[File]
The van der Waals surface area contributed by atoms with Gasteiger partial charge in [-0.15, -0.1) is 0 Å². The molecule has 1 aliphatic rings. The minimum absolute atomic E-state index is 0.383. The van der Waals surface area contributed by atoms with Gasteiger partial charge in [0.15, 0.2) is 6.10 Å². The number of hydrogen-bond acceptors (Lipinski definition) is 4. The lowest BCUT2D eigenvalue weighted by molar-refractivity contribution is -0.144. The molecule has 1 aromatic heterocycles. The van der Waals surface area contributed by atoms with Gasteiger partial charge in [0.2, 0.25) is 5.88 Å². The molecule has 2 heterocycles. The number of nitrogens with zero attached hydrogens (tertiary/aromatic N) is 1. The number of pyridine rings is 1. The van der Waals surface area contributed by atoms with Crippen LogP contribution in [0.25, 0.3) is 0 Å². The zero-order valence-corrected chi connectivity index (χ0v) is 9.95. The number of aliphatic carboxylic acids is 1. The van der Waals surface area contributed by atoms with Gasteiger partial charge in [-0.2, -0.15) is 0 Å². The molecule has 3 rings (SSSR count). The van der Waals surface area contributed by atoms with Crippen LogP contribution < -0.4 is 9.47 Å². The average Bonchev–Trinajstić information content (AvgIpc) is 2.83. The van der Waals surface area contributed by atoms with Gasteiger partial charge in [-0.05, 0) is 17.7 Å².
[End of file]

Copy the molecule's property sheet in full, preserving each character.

The van der Waals surface area contributed by atoms with Gasteiger partial charge in [-0.15, -0.1) is 0 Å². The molecule has 1 aliphatic rings. The minimum absolute atomic E-state index is 0.383. The van der Waals surface area contributed by atoms with Gasteiger partial charge in [0.15, 0.2) is 6.10 Å². The number of hydrogen-bond acceptors (Lipinski definition) is 4. The lowest BCUT2D eigenvalue weighted by molar-refractivity contribution is -0.144. The molecule has 1 aromatic heterocycles. The van der Waals surface area contributed by atoms with Gasteiger partial charge in [0.2, 0.25) is 5.88 Å². The molecule has 2 heterocycles. The number of nitrogens with zero attached hydrogens (tertiary/aromatic N) is 1. The number of pyridine rings is 1. The van der Waals surface area contributed by atoms with Crippen LogP contribution in [0.25, 0.3) is 0 Å². The zero-order valence-corrected chi connectivity index (χ0v) is 9.95. The number of aliphatic carboxylic acids is 1. The van der Waals surface area contributed by atoms with Gasteiger partial charge in [-0.2, -0.15) is 0 Å². The molecule has 3 rings (SSSR count). The van der Waals surface area contributed by atoms with Crippen LogP contribution < -0.4 is 9.47 Å². The average Bonchev–Trinajstić information content (AvgIpc) is 2.83. The van der Waals surface area contributed by atoms with Gasteiger partial charge in [-0.05, 0) is 17.7 Å².